- Use e-mail, texting, or social media to talk. When a student enrolls at Pitt-Greensburg, he or she receives their very own Pitt e-mail account. Encourage your student to use e-mail as a means of communicating. Oftentimes students will communicate via e-mail or social media because it feels less intrusive than if a parent were calling every day.
- But don’t forget “snail mail.” Nothing brightens a student’s day more than receiving something in the mail in his or her residence hall. Students anxiously await for greeting cards and letters from family or friends.
- Send care packages. Even better than sending the occasional e-mail or note via postal mail, is the care package. Care packages are a college phenomenon, and your student will love them. Consider making and sending a care package or purchasing one from the Pitt-Greensburg Book Store, which can be delivered to your student's room.
- Be there during the stressful times. College can be a very stressful time in one’s life. Your student may want to vent from time to time, and you can help by simply being there. Listen to your student without making judgments.
- Encourage. Part of your role as a partner during the college years is to encourage your student. Encourage them to study, to get involved, and to take over their own lives. This means cleaning up after themselves and doing their own laundry. It also means waking up in the morning and actually going to class. You can make sure your student does all of these by encouraging them.
- Have a discussion about alcohol & drugs. The University of Pittsburgh at Greensburg is a dry campus. This means no alcohol (including empty containers) or drugs and paraphernalia is permitted on campus. We treat violations of our drug & alcohol policy very seriously. Violations of this policy sometimes result in students being removed from the residence halls or suspended from the University. Have a conversation about these repercussions for violating our alcohol & drug policy.
- Prepare your student. Parents and guardians can be helpful by preparing their students for college. Teach them how to do laundry and about responsible spending. Teach them how to appropriately handle conflicts or problems that might arise. A parent’s first instinct is to intervene in these situations by calling the University. Give your student the advice and tools necessary to handle these problems on their own.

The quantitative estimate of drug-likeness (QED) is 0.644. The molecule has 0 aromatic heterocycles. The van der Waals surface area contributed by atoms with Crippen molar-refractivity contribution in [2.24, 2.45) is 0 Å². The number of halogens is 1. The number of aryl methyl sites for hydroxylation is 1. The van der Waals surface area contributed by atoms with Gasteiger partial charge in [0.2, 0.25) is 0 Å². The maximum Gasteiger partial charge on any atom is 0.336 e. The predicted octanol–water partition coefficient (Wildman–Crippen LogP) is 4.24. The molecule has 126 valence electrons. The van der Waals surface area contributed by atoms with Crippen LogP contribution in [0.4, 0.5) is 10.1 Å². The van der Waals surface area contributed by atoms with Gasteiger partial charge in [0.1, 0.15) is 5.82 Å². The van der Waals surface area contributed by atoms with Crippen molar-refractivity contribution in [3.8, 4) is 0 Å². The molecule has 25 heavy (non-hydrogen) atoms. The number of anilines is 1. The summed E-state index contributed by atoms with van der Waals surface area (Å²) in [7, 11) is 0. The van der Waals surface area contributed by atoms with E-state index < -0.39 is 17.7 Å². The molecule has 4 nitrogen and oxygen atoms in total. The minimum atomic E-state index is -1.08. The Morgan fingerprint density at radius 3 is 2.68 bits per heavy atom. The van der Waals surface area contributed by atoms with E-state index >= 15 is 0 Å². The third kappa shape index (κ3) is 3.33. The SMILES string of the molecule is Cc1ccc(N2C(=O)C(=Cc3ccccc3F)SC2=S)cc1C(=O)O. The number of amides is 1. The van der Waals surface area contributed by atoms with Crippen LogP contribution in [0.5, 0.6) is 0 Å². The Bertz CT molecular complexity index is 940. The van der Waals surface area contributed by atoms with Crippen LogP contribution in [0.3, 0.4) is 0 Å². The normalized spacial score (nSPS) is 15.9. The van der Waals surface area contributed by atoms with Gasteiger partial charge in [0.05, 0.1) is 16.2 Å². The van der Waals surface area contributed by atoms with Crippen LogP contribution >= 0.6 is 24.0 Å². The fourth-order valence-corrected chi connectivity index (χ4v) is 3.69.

- Discuss academics. Obviously, your son or daughter is moving away in order to pursue a degree. It becomes extremely costly if your student does not do well academically. Consider asking generalized questions, such as, “How are your classes?” or “Have you done any interesting projects lately?” This can help open the channels of communication between you and your student. (In regards to student grades, please note that your student will receive his or her grades electronically – they are not sent home to parents. Be sure to discuss with your student his or her progress.)
It is a violation of the campus alcohol policy for students or guests to possess and/or consume alcohol on campus, regardless of their age. Being publicly intoxicated on campus or being knowingly present of alcoholic beverages are also considered violations of the alcohol policy. As students are held responsible for knowing all of the policies, please encourage them to read the Student Handbook prior to arriving on campus.
Alcohol Wise Online Course
To help students make well-informed decisions regarding alcohol, first-semester freshman must complete the Alcohol Wise online course prior to arriving on campus. Students will receive an email explaining how to access the course. Students that fail to complete the course will have a hold placed onto their account which will prevent them from receiving grades and registering for classes.